Tuesday, April 7, 2009

On State Fossils

I was goofing around Wikipedia today and somehow wandered onto the state fossil page. There's the usual: A bunch of dinosaurs. For some reason, Pennsylvania took a trilobite as its state fossil. While I applaud their daring, one has to admit that trilobites are not very sexy state fossils. Also, at least two other states chose it as well (each one clarifies by choosing a specific species).

But I found something amazing:

According to the State of Vermont, the Beluga whale is the super special and distinct preserved remains symbol of Vermont. What the...? Shouldn't that be the state whale or something? How desperate were they for fossils that they chose the Beluga? And even more amazing: Wikipedia chose a 'in-the-flesh' picture of a beluga in subtle mockery of Vermont.

I know fossils do not necessarily mean that the species or genus is extinct and that fossils are merely preserved remains in and of themselves, but everyone in the public assumes that if something is a fossil, it's not around anymore (except, of course, in the fossil form). There is the potential that children doing papers on Vermont will claim the Beluga is extinct! Talk about confusion.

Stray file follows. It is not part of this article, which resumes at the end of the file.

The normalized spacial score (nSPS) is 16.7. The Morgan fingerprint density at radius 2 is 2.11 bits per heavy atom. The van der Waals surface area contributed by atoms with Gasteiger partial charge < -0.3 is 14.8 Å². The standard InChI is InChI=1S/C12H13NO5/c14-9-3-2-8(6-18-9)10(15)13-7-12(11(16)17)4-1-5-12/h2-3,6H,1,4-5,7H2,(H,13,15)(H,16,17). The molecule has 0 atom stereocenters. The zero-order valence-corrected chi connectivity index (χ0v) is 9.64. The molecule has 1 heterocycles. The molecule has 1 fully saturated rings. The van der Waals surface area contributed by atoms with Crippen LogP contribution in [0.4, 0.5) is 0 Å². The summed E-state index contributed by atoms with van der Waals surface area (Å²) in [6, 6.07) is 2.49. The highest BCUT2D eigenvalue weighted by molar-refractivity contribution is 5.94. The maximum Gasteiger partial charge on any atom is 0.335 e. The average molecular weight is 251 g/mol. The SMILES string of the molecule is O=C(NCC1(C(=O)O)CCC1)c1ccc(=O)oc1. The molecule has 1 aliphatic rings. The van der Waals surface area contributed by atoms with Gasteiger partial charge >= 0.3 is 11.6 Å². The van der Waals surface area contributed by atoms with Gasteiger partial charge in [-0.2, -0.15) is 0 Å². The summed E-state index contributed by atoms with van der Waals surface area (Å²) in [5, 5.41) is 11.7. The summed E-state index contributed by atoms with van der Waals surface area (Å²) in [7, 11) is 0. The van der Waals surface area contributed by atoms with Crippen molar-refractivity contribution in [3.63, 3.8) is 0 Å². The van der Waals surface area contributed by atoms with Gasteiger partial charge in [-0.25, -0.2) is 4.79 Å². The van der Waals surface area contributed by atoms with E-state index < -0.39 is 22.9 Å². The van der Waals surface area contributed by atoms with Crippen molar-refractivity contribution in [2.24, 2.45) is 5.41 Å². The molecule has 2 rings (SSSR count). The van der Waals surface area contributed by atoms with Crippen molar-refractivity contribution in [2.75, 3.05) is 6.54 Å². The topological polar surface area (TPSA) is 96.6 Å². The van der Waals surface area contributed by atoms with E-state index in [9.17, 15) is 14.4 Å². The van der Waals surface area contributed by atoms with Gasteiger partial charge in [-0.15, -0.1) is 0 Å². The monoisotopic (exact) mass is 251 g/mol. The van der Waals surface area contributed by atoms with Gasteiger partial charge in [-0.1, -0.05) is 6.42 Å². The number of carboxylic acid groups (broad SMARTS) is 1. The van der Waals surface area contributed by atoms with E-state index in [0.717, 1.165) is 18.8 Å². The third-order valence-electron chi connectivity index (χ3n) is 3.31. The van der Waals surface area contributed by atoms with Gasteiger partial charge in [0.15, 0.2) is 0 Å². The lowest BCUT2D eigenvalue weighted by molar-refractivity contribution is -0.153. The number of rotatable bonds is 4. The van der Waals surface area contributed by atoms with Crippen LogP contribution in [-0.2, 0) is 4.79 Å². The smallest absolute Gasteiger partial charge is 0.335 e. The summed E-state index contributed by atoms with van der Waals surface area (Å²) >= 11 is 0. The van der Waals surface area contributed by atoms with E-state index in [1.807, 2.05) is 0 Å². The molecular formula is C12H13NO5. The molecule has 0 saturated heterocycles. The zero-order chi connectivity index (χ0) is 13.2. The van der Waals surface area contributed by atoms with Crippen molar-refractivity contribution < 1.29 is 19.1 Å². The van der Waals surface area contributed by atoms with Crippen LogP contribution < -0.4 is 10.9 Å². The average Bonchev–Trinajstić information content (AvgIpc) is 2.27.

As it turns out, however, there's a fairly legit reason for Vermont's decision. A beluga fossil was found in Lake Campaign and it became quite the hit down there. So big that their legislature decided the time was ripe to honor it and thus the beluga became the state fossil. Oddly enough, they did not appoint a state whale and the state mammal is a horse.

My home state of Pennsylvania has a state electric AND steam locomotive, state beautification plant (Crown Vetch), state beverage (it's not an alcoholic drink), and a state soil (Hazelton). So in the grand scheme of things, perhaps Vermont isn't so weird. I'll bet other states have some real gems as well.

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